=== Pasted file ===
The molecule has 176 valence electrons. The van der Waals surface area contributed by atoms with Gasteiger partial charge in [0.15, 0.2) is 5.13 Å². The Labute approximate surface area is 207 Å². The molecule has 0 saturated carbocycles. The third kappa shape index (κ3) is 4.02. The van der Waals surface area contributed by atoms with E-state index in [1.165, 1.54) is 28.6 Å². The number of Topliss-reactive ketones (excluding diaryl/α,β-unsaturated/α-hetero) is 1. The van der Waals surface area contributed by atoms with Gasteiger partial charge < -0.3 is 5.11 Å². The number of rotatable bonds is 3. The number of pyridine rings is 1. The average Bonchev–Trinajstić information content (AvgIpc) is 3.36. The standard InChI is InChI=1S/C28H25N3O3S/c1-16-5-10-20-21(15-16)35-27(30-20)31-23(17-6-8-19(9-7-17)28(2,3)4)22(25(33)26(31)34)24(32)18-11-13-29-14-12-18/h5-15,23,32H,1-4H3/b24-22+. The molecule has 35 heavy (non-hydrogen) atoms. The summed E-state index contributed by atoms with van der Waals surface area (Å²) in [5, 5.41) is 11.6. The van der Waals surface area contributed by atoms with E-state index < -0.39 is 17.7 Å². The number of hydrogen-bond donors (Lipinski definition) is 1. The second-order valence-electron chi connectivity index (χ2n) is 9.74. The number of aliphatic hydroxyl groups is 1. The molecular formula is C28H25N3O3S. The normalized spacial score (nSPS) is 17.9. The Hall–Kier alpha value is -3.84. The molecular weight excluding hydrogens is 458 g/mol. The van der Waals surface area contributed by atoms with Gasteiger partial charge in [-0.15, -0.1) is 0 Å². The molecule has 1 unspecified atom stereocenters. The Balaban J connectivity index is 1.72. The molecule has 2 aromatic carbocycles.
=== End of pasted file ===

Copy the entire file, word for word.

The molecule has 176 valence electrons. The van der Waals surface area contributed by atoms with Gasteiger partial charge in [0.15, 0.2) is 5.13 Å². The Labute approximate surface area is 207 Å². The molecule has 0 saturated carbocycles. The third kappa shape index (κ3) is 4.02. The van der Waals surface area contributed by atoms with E-state index in [1.165, 1.54) is 28.6 Å². The number of Topliss-reactive ketones (excluding diaryl/α,β-unsaturated/α-hetero) is 1. The van der Waals surface area contributed by atoms with Gasteiger partial charge < -0.3 is 5.11 Å². The number of rotatable bonds is 3. The number of pyridine rings is 1. The average Bonchev–Trinajstić information content (AvgIpc) is 3.36. The standard InChI is InChI=1S/C28H25N3O3S/c1-16-5-10-20-21(15-16)35-27(30-20)31-23(17-6-8-19(9-7-17)28(2,3)4)22(25(33)26(31)34)24(32)18-11-13-29-14-12-18/h5-15,23,32H,1-4H3/b24-22+. The molecule has 35 heavy (non-hydrogen) atoms. The summed E-state index contributed by atoms with van der Waals surface area (Å²) in [5, 5.41) is 11.6. The van der Waals surface area contributed by atoms with E-state index < -0.39 is 17.7 Å². The number of hydrogen-bond donors (Lipinski definition) is 1. The second-order valence-electron chi connectivity index (χ2n) is 9.74. The number of aliphatic hydroxyl groups is 1. The molecular formula is C28H25N3O3S. The normalized spacial score (nSPS) is 17.9. The Hall–Kier alpha value is -3.84. The molecular weight excluding hydrogens is 458 g/mol. The van der Waals surface area contributed by atoms with Gasteiger partial charge in [-0.15, -0.1) is 0 Å². The molecule has 1 unspecified atom stereocenters. The Balaban J connectivity index is 1.72. The molecule has 2 aromatic carbocycles.